Program Accomplishments

HUD's Office of Native American Programs (ONAP) administers housing and community development programs that benefit American Indian and Alaska Native tribal governments, tribal members, the Department of Hawaiian Home Lands, Native Hawaiians, and other Native American organizations.

ONAP's mission is to:

  • Increase the supply of safe, decent, and affordable housing available to Native American families
  • Strengthen communities by improving living conditions and creating economic opportunities for tribes and Indian housing residents; and
  • Ensure fiscal integrity in the operation of the programs it administers

ONAP's programs are:

 -   Indian Housing Block Grant program (IHBG)
 -   Native Hawaiian Housing Block Grant program (NHHBG)
 -   Indian Community Development Block Grant program (ICDBG)
 -   Section 184 Indian Housing Loan Guarantee program
 -   Section 184A Housing Loan Guarantee program (for Native Hawaiians)
 -   Title VI Federal Guarantees for Financing Tribal Housing program

Program Accomplishments Positively Impact Indian Country

Program accomplishments have immediate and dramatic positive effects on Native American communities. They directly contribute to such long-term outcomes as:

  • An increased supply of safe, decent, and affordable housing for Native American families
  • Fair and ample credit opportunities for Native American homebuyers
  • Healthier economies and better employment opportunities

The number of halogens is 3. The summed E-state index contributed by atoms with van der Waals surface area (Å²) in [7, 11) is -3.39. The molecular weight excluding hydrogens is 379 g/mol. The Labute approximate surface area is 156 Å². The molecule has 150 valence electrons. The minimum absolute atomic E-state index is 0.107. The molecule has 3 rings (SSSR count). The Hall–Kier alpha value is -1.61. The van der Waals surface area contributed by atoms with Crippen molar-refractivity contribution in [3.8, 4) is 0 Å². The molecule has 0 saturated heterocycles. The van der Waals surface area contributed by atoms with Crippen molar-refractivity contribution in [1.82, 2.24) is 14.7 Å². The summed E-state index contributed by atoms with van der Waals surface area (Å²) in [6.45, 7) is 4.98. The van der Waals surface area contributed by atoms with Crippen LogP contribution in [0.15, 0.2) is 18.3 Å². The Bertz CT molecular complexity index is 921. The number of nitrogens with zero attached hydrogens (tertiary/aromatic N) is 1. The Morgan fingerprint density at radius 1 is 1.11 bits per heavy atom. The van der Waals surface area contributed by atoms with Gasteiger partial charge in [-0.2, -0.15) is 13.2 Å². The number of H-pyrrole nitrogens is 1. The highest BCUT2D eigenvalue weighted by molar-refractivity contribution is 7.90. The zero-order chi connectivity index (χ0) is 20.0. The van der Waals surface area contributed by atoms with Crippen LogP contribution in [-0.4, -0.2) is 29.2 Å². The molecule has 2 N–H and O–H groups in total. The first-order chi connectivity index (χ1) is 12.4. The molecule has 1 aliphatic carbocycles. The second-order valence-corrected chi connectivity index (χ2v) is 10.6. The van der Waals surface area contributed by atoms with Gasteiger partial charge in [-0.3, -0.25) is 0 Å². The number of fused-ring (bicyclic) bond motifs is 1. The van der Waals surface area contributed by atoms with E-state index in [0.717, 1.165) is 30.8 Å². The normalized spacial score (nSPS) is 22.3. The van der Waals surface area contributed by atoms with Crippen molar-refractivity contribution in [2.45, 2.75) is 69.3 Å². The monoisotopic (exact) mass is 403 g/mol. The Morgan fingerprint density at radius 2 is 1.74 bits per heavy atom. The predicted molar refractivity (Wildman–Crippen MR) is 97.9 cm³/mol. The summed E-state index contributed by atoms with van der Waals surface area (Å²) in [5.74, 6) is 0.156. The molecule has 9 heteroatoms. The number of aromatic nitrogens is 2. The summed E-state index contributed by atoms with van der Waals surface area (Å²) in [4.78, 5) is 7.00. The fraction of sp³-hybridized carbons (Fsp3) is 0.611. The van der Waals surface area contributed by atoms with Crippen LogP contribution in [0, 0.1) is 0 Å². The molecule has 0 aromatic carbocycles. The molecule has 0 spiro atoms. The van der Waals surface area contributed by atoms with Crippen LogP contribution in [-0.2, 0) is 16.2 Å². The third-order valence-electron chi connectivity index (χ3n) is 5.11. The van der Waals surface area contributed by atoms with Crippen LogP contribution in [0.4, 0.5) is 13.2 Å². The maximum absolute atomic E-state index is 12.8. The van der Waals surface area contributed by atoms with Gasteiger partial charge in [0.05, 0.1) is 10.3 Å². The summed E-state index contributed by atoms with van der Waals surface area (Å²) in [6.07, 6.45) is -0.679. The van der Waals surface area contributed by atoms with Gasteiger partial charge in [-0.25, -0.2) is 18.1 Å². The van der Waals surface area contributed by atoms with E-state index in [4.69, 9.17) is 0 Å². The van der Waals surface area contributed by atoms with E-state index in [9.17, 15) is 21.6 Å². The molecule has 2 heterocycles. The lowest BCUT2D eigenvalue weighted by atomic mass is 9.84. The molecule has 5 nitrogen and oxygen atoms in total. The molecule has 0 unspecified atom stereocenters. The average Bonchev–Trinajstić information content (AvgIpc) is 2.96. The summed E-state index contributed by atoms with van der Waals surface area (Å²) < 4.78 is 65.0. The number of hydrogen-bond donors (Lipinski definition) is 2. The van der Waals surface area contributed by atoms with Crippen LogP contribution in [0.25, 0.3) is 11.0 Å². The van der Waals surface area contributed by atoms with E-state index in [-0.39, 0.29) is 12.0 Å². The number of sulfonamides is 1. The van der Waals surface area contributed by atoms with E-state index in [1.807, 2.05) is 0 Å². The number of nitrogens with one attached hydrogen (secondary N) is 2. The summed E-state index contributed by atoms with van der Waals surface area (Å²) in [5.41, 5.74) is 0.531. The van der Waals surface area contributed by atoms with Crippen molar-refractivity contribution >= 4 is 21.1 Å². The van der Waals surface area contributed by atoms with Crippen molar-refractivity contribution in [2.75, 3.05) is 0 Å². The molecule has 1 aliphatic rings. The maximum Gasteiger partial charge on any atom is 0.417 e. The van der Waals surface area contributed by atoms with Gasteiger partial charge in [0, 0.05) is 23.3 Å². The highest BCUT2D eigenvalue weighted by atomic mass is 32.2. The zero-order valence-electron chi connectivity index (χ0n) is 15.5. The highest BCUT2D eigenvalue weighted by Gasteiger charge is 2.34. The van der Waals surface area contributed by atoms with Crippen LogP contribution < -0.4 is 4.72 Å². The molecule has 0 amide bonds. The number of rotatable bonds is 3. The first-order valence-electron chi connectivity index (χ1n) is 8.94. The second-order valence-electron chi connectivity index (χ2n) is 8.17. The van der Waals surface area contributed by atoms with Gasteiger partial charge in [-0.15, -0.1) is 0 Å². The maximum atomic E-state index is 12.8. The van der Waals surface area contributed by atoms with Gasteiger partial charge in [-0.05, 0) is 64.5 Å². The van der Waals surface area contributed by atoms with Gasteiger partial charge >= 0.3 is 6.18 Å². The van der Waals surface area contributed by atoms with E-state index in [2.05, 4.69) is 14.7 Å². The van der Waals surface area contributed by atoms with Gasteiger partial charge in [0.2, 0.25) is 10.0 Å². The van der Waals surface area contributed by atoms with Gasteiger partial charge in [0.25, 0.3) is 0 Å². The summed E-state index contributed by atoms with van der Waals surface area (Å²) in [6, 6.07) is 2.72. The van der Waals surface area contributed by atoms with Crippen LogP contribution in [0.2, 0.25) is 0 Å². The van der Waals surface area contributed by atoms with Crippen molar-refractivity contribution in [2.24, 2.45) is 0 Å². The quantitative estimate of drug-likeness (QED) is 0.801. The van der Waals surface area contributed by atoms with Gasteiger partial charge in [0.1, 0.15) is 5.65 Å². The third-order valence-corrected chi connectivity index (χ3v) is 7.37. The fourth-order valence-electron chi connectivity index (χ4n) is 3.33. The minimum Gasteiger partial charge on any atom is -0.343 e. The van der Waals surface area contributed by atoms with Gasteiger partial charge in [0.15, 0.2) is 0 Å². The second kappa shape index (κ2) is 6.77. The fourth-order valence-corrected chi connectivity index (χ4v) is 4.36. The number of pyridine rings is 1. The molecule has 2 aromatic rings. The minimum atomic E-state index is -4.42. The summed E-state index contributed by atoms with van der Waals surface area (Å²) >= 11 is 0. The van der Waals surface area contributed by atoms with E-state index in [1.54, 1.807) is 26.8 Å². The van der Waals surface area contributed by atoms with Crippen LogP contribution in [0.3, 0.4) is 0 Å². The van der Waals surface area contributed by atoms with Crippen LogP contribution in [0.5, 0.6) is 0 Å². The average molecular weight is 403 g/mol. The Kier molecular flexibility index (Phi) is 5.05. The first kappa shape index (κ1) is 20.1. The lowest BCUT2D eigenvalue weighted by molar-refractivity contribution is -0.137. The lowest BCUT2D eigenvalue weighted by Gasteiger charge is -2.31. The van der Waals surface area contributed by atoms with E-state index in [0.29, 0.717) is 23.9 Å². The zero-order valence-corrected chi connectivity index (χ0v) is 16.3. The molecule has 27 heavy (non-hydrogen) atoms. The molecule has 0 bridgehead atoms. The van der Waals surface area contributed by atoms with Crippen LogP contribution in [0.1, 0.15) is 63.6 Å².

ONAP established performance indicators to measure the most important and consistent uses of program funds.

Native Hawaiian Programs

HUD estimates that, over the life of the program (funding years 2002-2023) – the Department of Hawaiian Home Lands has expended $155 million in Native Hawaiian Housing Block Grant funds to build, acquire, or rehabilitate 765 affordable homes on the Hawaiian home lands.  In addition, 4,098 individuals and families have received housing services such as pre- and post-homebuyer education, financial literacy training, and/or self-help home repair training to sustain safe, decent homes.  Approximately 693 lots have been improved with infrastructure development to support construction of new homes, and 3 community centers have been rehabilitated.  Also between 2005 and 2023, HUD guaranteed 877 loans for approximately $225 million to Native Hawaiian homeowners eligible to reside on the Hawaiian home lands.

Indian Housing Block Grant

HUD estimates that, over the life of the program (funding years 1998-2022), recipients have used Indian Housing Block Grants to build or acquire 42,552 affordable housing units, and rehabilitate more than 110,116.  In addition, recipients have used Indian Housing Block Grants to, for example, acquire real property for housing, install housing infrastructure, improve energy efficiency of affordable homes, remediate and prevent mold infestation, and operate and manage affordable housing.  Flexible program rules allow recipients to design innovative housing assistance programs that meet their unique needs and customs.

Indian Community Development Block Grant

In 2018, approximately $63 million was distributed to 86 grantees to fund community development projects that primarily benefit low- and middle-income residents.  Recent projects funded by these grants include the construction of community facilities for elderly, low-income residents, the installation of solar panels on rental housing, the renovation of old sewer lines, and the development of a group home for homeless youth.  These grants are also used to address emergencies faced by tribal communities such as tornados, floods, fires, and contaminated water systems.

Loan Guarantees for Indian Housing

In 2018, HUD guaranteed 3,147 loans to build, buy, rehabilitate, or refinance homes for American Indian and Alaska Native families; the average loan amount was approximately $182,608. Approximately 44,351 families have been assisted in the program’s 24-year history.